Hi Casey, in colder climates the use of straight kerosene is a pretty common practice. using it straight or in conjunction with WVO I think I would add some sort of lubricant to the fuel as WVO has little lubrication value & kerosene has practically none. I have used Marvel Mystery Oil in diesels for years, & it's red so it makes the fuels look like on-road taxed diesel fuel.   ;) ;)

    Scott R.
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lowspeedlife

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Re: My New WVO Processor
« Reply #23 on: May 08, 2009, 01:43:33 AM »
Disagreement respectfully acknowleged.

SR
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Re: My New WVO Processor
« Reply #24 on: May 08, 2009, 02:04:40 AM »
So - whats disagreeable?

Colored Fuel / taxed ?

WVO lubricity ?

Kerosene's value as a thinner?

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Re: My New WVO Processor
« Reply #25 on: May 09, 2009, 01:01:56 AM »
Hi Jens, I have to correct my comment about the colored/taxed fuel, i was wrong.
 As for the using kerosene straight, I know several people who do it & several on here have made the same comment, I did not say it was smart & I certainly would not do it.
About WVO's lubricating qualities, I have not seen any info on it, if you have, I would love to see it. Until I see something concrete about it I would not risk my injection equiptment to straight VO without a lubrication addative.
Scott R.

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Veggiefuel

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Re: My New WVO Processor
« Reply #26 on: May 09, 2009, 04:14:57 AM »
Hi guys,

I've done a LOT of research on this subject. The last thing I want to do is screw up my beloved Changfa.
Fuel blending has been done in the UK for many years and until the goverment outlawed the blending of kerosene it was common to use it in VO. There are some users with a considerable number of miles on there vehicles using WVO blends. One key difference is that many of the engines reported are multi-speed vehicle engines rather than fixed speed stationary units. Blenders in the UK have now switched to RUG.
Many stationary test reports were conducted with SVO and the results vary all over the map. WVO blending tests are not easy to find.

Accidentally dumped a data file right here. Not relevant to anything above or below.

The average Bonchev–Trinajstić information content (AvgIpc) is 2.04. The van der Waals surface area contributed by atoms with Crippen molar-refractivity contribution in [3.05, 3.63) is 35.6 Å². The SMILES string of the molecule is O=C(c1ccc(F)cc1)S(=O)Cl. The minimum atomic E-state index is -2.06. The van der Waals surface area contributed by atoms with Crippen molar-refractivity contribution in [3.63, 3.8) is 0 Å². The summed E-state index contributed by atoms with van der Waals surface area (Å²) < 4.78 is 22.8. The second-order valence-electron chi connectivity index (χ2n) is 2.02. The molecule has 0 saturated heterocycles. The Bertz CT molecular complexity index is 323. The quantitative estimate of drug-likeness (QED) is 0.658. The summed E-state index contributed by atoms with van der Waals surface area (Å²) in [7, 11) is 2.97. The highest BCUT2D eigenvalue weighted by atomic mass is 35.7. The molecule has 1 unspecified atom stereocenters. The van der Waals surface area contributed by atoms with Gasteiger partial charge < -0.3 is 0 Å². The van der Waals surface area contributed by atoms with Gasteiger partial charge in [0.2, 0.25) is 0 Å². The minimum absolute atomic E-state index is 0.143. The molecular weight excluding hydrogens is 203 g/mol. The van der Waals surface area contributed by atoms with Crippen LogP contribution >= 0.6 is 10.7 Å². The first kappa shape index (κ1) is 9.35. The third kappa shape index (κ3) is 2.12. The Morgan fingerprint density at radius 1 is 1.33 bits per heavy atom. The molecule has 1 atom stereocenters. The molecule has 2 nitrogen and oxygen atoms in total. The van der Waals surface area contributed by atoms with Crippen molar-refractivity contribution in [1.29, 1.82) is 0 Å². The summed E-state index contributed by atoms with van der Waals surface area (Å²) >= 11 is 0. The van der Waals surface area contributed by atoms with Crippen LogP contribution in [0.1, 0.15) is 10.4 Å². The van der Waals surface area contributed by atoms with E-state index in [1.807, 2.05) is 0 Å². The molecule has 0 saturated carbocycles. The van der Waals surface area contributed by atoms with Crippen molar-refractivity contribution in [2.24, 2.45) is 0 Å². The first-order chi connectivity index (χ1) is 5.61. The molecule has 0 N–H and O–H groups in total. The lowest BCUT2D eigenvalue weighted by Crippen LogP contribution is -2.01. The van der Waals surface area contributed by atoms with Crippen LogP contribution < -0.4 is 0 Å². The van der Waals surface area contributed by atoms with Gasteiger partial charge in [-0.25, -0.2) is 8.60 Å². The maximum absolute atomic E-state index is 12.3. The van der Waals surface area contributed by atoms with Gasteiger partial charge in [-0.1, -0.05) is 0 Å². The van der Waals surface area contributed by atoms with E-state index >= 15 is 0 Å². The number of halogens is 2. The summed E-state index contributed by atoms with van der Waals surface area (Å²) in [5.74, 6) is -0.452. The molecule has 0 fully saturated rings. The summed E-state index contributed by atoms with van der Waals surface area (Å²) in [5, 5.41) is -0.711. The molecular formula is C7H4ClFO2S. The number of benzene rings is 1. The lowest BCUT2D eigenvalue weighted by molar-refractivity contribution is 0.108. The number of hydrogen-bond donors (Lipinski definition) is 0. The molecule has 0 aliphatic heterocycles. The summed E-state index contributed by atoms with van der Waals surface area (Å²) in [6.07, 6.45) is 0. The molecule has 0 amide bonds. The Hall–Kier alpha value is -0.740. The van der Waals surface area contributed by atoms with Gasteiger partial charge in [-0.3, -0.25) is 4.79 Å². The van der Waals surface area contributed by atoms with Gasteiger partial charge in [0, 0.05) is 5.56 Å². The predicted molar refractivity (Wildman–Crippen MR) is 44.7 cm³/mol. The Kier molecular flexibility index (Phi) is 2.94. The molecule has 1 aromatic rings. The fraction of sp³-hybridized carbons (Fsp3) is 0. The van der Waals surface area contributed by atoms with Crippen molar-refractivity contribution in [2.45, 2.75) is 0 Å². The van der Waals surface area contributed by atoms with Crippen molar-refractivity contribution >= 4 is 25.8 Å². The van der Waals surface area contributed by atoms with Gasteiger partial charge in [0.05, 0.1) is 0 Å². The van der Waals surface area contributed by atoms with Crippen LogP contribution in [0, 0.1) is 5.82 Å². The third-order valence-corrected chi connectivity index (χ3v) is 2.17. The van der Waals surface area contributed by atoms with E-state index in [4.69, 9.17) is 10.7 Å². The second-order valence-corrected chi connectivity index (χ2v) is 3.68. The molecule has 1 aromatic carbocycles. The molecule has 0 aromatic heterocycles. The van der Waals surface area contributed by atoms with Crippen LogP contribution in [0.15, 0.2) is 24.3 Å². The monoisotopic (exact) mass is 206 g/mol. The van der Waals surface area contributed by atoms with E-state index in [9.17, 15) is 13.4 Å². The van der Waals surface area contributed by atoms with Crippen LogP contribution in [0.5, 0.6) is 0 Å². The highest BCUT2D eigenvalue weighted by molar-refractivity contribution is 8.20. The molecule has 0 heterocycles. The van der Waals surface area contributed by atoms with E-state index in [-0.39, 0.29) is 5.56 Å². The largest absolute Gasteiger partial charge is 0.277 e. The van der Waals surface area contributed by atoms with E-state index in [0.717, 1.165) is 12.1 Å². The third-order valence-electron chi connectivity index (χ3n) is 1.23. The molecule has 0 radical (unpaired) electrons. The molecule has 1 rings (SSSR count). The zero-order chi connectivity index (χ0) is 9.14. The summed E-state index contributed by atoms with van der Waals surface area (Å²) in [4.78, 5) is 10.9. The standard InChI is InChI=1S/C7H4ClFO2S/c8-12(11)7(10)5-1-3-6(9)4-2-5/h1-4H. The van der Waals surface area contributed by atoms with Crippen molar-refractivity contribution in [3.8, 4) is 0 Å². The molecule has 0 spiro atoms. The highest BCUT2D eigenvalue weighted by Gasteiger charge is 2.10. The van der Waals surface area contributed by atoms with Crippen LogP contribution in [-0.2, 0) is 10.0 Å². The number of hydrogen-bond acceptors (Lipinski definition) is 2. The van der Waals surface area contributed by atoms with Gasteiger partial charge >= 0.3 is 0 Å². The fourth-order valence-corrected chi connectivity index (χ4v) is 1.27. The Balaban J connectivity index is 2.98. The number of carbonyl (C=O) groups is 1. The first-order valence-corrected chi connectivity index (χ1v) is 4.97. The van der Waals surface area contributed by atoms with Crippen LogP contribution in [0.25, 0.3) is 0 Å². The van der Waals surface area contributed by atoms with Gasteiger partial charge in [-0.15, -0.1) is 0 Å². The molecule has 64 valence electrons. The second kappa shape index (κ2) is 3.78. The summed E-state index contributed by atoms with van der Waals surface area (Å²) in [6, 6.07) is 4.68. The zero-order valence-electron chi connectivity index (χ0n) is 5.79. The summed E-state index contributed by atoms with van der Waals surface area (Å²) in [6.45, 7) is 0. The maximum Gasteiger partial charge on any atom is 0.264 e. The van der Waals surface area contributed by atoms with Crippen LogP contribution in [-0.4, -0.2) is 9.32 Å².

I have studied many blends and mixtures, but there is a common thread of successful stories based on the following formula.
Let's break down the requirements....

Four requirements (of any blend formula) come to mind:

1] To get close to the viscosity of regular diesel without using heat.
2] Maintain adequate lubrication of the fuel system.
3] Maintain complete combustion.
4] Maintain a stable, non-separating mixture

To satisfy #1 we can add Kerosene or RUG as a diluent. This is not intended as a fuel. Its a viscosity reducer and the general consensus is that this component should not exceed 40% of the total mixture, with 15% being most common. The more you use, the lower the cetane rating of the overall batch.

To satisfy #2 we add a diesel fuel lubrication additive (which is now also recommended for dino-diesel due to ultra low sulfur fuels). This is precautionary. The viscosity of the final blend is still greater than dino-diesel.

To satisfy #3 we can choose a fuel lube additive that also has cetane boosters. Also, WVO can have dissolved fats that do not get caught by filters and can emulsify or coagulate in cooler temperatures or standing time. To satisfy this, one can add 1% turpentine which tends to do a very good job of reducing fats and preventing coagulation without effecting combustion.

#4 I intend to test for myself. I will blend various concentrations and let them stand at varying temperatures. I can report this data when complete.

Another point worth mentioning is engine temperature and loads. Full operating temp and loads of 80% or better should increase the chances of maintaining complete combustion.

Again, there does not seem to be any documented lab tests on mixtures such as this. I for one intend to proceed with this blend and document the results.

Please share any blending suggestions or anecdotes with the rest of us.

Cheers,
Veggie



« Last Edit: May 10, 2009, 04:00:17 PM by Veggiefuel »
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Re: My New WVO Processor
« Reply #27 on: September 23, 2011, 04:42:01 AM »
Hi All,

Evolution in action  ;D
Here's version 2 of my WVO processor....
http://www.youtube.com/watch?v=yI5-8hFWpSU&feature=mfu_in_order&list=UL

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Re: My New WVO Processor
« Reply #28 on: September 23, 2011, 06:57:47 AM »
I really enjoyed watching this video and several others on your site. I am amazed how pure the processed oil looks as it came out. Did you start with dirty waste motor oil?
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deeiche

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Re: My New WVO Processor
« Reply #29 on: September 23, 2011, 02:31:27 PM »
Hi All,

Evolution in action  ;D
Here's version 2 of my WVO processor....
http://www.youtube.com/watch?v=yI5-8hFWpSU&feature=mfu_in_order&list=UL

veggie
thanks for the update

question
Do you know how much energy is consumed during processing?